Ethnic map of the Balkans from 1861, by Guillaume Lejean. Bulgarians are marked with light green.
Territoried under the jurisdiction of the Bulgarian Exarchate (1870–1913).
Map of European Turkey after the Treaty of Berlin. Macedonia and Adrianople areas, which were given back from Bulgaria to the Ottomans are shown with green frontiers.
Bulgarian Millet or Bulgar Millet was an ethno-religious and linguistic community within the Ottoman Empire from the mid-19th to early 20th century. Initially the Millet were recognized as the Bulgarian Uniates, and then the Bulgarian Orthodox Christians (Eksarhhâne-i Millet i Bulgar). At that time the classical Ottoman Millet-system began to degrade with the continuous identification of the religious creed with ethnic identity and the term millet was used as a synonym of nation. In this way, in the struggle for recognition of a separate Church, the modern Bulgarian nation was created. The establishment of the Bulgarian Exarchate in 1870, meant in practice recognition of a separate Bulgarian nationality, and in this case the religious affiliation became a consequence of national allegiance. The founding of an independent church, along with the revival of Bulgarian language and education, were the crucial factors that strengthened the national consciousness and revolutionary struggle, that led to the creation of an independent nation-state in 1878.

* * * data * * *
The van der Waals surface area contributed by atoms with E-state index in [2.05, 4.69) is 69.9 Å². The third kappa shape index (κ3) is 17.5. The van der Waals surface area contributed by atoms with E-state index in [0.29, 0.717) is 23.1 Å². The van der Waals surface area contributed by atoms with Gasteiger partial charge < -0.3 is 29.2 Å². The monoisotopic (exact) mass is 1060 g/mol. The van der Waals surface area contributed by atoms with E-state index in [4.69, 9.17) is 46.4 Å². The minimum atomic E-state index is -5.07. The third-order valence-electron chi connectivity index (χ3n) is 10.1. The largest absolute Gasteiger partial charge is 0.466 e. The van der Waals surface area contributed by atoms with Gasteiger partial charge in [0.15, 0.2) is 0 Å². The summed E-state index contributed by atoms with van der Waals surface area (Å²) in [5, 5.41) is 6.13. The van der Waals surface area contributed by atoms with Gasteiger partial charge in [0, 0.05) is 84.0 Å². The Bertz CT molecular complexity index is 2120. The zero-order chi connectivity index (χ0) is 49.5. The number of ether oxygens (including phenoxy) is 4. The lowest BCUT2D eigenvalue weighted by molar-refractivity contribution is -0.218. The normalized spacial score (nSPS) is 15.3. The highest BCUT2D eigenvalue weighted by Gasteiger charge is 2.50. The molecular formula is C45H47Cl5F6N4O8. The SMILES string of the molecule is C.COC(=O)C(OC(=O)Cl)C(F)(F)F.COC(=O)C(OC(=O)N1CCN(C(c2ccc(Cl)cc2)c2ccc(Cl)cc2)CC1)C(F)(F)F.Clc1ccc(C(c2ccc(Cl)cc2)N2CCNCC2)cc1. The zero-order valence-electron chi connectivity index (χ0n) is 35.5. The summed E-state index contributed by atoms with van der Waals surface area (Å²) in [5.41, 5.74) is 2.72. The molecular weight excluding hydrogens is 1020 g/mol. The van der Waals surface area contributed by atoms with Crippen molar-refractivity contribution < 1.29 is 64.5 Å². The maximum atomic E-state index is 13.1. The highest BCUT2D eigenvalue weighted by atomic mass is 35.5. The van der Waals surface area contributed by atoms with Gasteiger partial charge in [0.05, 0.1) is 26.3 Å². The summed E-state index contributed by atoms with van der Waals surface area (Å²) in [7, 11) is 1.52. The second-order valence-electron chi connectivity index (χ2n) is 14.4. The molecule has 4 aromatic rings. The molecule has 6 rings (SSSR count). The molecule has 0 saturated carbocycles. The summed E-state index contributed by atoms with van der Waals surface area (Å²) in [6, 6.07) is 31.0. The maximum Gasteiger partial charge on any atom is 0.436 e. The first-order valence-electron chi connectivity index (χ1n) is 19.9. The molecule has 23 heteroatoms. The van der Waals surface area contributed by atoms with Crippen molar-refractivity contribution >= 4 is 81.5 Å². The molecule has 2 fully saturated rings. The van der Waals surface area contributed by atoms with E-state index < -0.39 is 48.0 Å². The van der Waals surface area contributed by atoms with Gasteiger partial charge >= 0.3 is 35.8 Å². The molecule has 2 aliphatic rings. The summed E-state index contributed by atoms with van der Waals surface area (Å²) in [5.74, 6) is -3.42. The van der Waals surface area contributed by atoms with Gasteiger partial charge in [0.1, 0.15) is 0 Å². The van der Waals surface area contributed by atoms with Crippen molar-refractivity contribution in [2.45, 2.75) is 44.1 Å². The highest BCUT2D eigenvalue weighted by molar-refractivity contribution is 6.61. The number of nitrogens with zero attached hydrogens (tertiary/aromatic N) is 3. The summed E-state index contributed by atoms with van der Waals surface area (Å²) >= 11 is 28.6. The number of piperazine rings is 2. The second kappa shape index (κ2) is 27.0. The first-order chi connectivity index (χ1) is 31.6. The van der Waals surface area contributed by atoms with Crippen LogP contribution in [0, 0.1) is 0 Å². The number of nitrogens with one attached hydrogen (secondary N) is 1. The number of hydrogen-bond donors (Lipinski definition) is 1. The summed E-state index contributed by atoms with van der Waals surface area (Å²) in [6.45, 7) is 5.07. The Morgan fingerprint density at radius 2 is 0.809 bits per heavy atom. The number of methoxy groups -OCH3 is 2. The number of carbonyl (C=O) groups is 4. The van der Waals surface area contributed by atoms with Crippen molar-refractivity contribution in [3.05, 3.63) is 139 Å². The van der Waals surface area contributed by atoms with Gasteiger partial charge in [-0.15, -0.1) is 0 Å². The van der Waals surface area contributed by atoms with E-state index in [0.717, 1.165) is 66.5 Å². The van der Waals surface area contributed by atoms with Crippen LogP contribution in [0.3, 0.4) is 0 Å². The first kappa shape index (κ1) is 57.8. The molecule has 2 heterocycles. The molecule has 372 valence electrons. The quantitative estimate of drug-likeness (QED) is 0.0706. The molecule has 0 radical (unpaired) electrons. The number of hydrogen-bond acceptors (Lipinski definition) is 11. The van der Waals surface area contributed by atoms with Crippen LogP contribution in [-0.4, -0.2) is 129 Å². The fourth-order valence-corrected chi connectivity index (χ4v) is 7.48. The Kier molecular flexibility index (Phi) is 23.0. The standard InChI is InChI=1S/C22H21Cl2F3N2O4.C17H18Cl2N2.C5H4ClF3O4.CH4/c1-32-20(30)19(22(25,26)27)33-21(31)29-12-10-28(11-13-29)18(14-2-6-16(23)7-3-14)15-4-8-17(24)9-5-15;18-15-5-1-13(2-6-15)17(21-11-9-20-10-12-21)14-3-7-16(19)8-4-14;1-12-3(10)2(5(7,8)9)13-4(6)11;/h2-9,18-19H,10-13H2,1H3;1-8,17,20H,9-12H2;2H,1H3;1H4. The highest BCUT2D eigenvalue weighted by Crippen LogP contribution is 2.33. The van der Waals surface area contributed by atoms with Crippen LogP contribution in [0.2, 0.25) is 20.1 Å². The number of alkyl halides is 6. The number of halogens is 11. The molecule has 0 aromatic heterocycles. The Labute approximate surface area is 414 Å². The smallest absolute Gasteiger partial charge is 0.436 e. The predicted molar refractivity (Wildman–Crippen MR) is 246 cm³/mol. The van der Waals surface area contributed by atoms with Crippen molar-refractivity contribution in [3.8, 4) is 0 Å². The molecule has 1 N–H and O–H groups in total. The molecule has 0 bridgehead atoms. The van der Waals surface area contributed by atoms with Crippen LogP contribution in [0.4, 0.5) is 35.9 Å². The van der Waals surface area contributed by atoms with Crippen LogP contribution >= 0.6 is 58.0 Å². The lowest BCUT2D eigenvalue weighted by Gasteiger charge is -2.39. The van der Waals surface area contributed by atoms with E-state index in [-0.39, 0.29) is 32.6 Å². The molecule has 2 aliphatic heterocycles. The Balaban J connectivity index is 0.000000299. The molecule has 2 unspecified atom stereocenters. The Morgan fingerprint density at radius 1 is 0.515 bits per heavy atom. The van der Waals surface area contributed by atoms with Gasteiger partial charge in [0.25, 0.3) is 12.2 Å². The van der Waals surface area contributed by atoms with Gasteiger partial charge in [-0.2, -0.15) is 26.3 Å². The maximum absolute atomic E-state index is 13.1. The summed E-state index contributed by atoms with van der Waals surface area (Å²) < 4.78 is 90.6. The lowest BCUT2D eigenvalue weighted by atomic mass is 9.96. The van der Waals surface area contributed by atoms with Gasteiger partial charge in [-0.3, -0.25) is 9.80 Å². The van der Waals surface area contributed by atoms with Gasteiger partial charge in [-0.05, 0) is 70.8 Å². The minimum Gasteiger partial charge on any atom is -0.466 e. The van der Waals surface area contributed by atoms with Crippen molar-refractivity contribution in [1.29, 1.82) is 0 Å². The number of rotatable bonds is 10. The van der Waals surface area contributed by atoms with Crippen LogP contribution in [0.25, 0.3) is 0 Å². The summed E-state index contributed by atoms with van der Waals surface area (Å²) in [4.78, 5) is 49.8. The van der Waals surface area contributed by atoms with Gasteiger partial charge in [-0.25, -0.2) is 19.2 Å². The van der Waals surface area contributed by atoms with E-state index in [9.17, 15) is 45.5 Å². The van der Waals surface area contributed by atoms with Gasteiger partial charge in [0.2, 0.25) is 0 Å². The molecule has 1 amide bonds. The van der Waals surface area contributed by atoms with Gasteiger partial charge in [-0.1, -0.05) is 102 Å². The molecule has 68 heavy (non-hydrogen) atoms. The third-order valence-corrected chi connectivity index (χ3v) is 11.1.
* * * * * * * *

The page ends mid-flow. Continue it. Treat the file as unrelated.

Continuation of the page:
1.2 School and Church struggle
1.3 Recognition of the Bulgarian Millet
1.4 Independence of Bulgaria
1.5 Thrace and Macedonia
2 See also
3 References and notes
All Orthodox Christians, including Bulgarians, in the Ottoman Empire were subordinated to the Patriarchate of Constantinople, which was dominated by Greek Phanariotes by the end of the 19th century. The Orthodox Christians were included into the Rum Millet. Belonging to this Orthodox community grew more important to the common people than their ethnic origins and the Balkan Orthodox people identified themselves simply as Christians. Nevertheless, ethnonymes never disappeared and some form of ethnic identification was preserved as evident from a Sultan’s Firman from 1680, which lists the ethnic groups in the Balkan lands as follows: Greeks (Rum), Albanians (Arnaut), Serbs (Sirf), Vlachs (Eflak) and Bulgarians (Bulgar).
During the late 18th century, the Enlightenment in Western Europe pr